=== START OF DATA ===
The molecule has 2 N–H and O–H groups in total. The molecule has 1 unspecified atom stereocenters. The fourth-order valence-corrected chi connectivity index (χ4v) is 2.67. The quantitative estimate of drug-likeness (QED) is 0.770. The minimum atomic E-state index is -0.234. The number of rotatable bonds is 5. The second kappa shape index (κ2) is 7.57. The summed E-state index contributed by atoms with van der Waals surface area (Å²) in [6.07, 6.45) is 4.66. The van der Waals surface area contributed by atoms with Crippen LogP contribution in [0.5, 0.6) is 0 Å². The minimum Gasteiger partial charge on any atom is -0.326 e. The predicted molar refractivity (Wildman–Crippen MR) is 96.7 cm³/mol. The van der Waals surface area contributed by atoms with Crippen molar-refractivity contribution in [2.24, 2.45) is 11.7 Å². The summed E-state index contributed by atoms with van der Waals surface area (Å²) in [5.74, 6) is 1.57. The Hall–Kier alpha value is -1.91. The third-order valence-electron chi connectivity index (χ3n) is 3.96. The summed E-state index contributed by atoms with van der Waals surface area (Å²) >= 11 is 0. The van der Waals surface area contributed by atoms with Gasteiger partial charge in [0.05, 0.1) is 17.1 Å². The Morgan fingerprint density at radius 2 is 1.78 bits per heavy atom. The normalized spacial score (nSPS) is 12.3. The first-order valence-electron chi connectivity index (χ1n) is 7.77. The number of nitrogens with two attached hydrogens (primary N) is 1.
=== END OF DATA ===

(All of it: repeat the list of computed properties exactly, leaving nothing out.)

The molecule has 2 N–H and O–H groups in total. The molecule has 1 unspecified atom stereocenters. The fourth-order valence-corrected chi connectivity index (χ4v) is 2.67. The quantitative estimate of drug-likeness (QED) is 0.770. The minimum atomic E-state index is -0.234. The number of rotatable bonds is 5. The second kappa shape index (κ2) is 7.57. The summed E-state index contributed by atoms with van der Waals surface area (Å²) in [6.07, 6.45) is 4.66. The van der Waals surface area contributed by atoms with Crippen LogP contribution in [0.5, 0.6) is 0 Å². The minimum Gasteiger partial charge on any atom is -0.326 e. The predicted molar refractivity (Wildman–Crippen MR) is 96.7 cm³/mol. The van der Waals surface area contributed by atoms with Crippen molar-refractivity contribution in [2.24, 2.45) is 11.7 Å². The summed E-state index contributed by atoms with van der Waals surface area (Å²) in [5.74, 6) is 1.57. The Hall–Kier alpha value is -1.91. The third-order valence-electron chi connectivity index (χ3n) is 3.96. The summed E-state index contributed by atoms with van der Waals surface area (Å²) >= 11 is 0. The van der Waals surface area contributed by atoms with Gasteiger partial charge in [0.05, 0.1) is 17.1 Å². The Morgan fingerprint density at radius 2 is 1.78 bits per heavy atom. The normalized spacial score (nSPS) is 12.3. The first-order valence-electron chi connectivity index (χ1n) is 7.77. The number of nitrogens with two attached hydrogens (primary N) is 1.